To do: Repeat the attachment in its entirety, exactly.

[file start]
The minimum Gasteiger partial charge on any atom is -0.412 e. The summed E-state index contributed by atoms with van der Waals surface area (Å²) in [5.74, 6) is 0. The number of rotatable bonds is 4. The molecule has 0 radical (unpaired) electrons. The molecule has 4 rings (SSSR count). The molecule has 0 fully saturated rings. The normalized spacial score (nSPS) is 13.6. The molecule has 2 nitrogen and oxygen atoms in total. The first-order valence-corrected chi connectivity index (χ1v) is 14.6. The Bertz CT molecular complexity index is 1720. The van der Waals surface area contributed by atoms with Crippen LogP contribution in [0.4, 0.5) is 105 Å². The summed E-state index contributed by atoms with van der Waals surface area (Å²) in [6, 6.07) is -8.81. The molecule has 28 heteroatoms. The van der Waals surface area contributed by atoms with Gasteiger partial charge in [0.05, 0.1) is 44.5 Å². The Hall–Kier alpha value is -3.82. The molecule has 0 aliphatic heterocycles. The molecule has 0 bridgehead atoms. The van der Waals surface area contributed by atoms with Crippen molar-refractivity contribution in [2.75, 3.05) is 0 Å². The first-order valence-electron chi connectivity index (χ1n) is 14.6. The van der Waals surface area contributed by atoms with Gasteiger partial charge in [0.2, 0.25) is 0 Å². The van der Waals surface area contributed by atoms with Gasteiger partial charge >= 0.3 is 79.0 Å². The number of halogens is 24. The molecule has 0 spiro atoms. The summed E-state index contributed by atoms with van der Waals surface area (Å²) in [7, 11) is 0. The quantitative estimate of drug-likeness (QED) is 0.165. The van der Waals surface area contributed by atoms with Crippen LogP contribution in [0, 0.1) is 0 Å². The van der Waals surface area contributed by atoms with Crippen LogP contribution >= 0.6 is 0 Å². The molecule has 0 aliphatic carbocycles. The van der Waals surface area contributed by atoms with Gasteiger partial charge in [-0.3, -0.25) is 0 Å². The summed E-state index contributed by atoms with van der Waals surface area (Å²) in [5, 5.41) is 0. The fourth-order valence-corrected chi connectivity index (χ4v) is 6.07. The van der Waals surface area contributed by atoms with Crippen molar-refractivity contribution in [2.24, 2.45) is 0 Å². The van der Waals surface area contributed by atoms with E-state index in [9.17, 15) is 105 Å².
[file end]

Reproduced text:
The minimum Gasteiger partial charge on any atom is -0.412 e. The summed E-state index contributed by atoms with van der Waals surface area (Å²) in [5.74, 6) is 0. The number of rotatable bonds is 4. The molecule has 0 radical (unpaired) electrons. The molecule has 4 rings (SSSR count). The molecule has 0 fully saturated rings. The normalized spacial score (nSPS) is 13.6. The molecule has 2 nitrogen and oxygen atoms in total. The first-order valence-corrected chi connectivity index (χ1v) is 14.6. The Bertz CT molecular complexity index is 1720. The van der Waals surface area contributed by atoms with Crippen LogP contribution in [0.4, 0.5) is 105 Å². The summed E-state index contributed by atoms with van der Waals surface area (Å²) in [6, 6.07) is -8.81. The molecule has 28 heteroatoms. The van der Waals surface area contributed by atoms with Gasteiger partial charge in [0.05, 0.1) is 44.5 Å². The Hall–Kier alpha value is -3.82. The molecule has 0 aliphatic heterocycles. The molecule has 0 bridgehead atoms. The van der Waals surface area contributed by atoms with Crippen molar-refractivity contribution in [2.75, 3.05) is 0 Å². The first-order valence-electron chi connectivity index (χ1n) is 14.6. The van der Waals surface area contributed by atoms with Gasteiger partial charge in [0.2, 0.25) is 0 Å². The van der Waals surface area contributed by atoms with Gasteiger partial charge >= 0.3 is 79.0 Å². The number of halogens is 24. The molecule has 0 spiro atoms. The summed E-state index contributed by atoms with van der Waals surface area (Å²) in [7, 11) is 0. The quantitative estimate of drug-likeness (QED) is 0.165. The van der Waals surface area contributed by atoms with Crippen LogP contribution in [0, 0.1) is 0 Å². The van der Waals surface area contributed by atoms with Crippen LogP contribution >= 0.6 is 0 Å². The molecule has 0 aliphatic carbocycles. The van der Waals surface area contributed by atoms with Gasteiger partial charge in [-0.3, -0.25) is 0 Å². The summed E-state index contributed by atoms with van der Waals surface area (Å²) in [5, 5.41) is 0. The fourth-order valence-corrected chi connectivity index (χ4v) is 6.07. The van der Waals surface area contributed by atoms with Crippen molar-refractivity contribution in [2.24, 2.45) is 0 Å². The van der Waals surface area contributed by atoms with E-state index in [9.17, 15) is 105 Å².